It’s no secret by now that governments in Europe, Japan and America have spent and borrowed beyond their means. As IceCap’s Keith Dicker notes, including both current debt and future unfunded liabilities, it is estimated America owes over $87 trillion dollars, while the Eurozone countries are on the hook for over $89 trillion. That’s a fistful of dollars. From a tax perspective, the incapacity of these super economic powers, becomes all the more clear. America’s annual tax revenue is only $2.5 trillion, while in Europe, they manage to squeak out roughly $5 trillion. From this view, America is leveraged 34.8x their tax revenues, while the Eurozone is leveraged at 17.8x their tax revenue. As Keith points out in his excellent letter, for the US, Japan, and Europe, Elvis has very much left the building on getting back to ‘normal’.
Since we have all become numbed by talks of billions and trillions, let’s put these numbers on the dinner plate of the average American family. According to the OECD, the average American family has income of about $31,000 per year. If this average family borrowed like the American government, it would have over $1.078 million in loans to pay. Good luck finding a bank to lend you that amount of money.
European, American and Japanese governments, on the other hand, continue to spend more than what they collect in taxes. Naturally, this means the money owed by these countries is always increasing. More worrisome is the fact that when interest rates eventually rise, the interest owed on this debt increases exponentially.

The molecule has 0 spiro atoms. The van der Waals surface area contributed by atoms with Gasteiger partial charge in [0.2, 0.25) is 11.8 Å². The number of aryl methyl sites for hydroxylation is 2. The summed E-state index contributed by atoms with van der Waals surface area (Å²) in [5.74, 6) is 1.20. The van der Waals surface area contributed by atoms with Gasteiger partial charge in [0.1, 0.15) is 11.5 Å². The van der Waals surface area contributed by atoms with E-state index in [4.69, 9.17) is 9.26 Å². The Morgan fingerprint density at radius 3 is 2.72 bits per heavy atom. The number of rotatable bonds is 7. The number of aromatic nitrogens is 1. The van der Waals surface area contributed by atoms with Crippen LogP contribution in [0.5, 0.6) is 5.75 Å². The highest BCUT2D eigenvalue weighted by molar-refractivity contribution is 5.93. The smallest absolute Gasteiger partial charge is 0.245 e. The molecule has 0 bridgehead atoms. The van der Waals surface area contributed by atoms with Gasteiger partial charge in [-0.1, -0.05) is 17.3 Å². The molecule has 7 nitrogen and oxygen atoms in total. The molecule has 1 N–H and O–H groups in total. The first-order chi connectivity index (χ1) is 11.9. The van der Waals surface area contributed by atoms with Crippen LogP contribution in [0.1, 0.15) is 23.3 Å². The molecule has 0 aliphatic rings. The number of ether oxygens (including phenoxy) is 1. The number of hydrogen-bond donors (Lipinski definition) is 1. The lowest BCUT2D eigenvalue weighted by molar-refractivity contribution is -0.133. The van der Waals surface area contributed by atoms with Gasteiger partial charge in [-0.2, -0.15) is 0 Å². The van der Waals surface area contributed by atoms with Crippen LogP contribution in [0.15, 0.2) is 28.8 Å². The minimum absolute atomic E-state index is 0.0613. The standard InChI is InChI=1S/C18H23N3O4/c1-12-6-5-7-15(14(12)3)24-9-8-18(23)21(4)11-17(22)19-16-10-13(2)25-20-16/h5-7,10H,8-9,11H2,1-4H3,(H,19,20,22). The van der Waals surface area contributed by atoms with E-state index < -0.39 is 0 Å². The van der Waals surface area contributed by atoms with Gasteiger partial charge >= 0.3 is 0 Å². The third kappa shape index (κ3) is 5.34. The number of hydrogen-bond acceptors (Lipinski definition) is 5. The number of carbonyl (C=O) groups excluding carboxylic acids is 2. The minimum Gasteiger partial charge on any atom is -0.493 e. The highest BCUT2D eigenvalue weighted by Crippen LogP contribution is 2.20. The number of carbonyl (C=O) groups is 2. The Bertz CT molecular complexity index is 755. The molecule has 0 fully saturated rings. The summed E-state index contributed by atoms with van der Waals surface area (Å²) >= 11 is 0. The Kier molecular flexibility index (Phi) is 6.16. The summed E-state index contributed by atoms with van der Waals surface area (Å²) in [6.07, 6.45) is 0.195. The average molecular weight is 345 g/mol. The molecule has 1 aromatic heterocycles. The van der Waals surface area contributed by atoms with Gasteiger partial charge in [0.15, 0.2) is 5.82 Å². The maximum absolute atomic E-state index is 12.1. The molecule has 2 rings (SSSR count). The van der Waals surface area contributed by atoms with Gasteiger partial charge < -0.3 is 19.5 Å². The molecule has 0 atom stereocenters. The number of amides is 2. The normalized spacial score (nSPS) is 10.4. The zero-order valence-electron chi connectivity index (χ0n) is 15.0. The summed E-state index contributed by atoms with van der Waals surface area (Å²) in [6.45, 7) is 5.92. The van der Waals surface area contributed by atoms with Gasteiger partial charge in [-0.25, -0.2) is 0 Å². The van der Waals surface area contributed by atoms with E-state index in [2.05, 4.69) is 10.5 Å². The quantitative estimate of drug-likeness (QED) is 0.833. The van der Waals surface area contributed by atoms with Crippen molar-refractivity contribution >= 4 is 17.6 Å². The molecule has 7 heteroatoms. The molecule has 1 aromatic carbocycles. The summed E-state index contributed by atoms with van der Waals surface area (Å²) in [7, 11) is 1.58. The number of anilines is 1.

Even more worrisome, considering these countries are deeply committed to defying the laws of mathematics and never defaulting on their debt, only one outcome is assured – taxes have to increase, and government services have to decrease. In the end, everyone has to pay. Despite what Brussels may say, there is no magic solution.
The chart above shows the trend in taxes since 2010, for simplicity just note there are an awful lot of green “up” arrows. Don’t expect this to change anytime soon.
If the economy really was clipping along at an ear to ear grinning pace, several things would have happened by now. First up, central banks in the US, Canada, Britain, Europe and Switzerland would have all begun to raise interest rates. Not too mention, the money printing machines would have also begun to grind slower.
In addition, employment should be going gangbusters, while everyone’s favourite measurement of a stronger economy – inflation would be accelerating as well. Yet, none of these events are occurring.
Yet, the real questions behind the upcoming tax hikes are 1) why it will happen and 2) what will be taxed.
And more importantly – what is the Super Tax?
Full IceCap Asset Management letter below: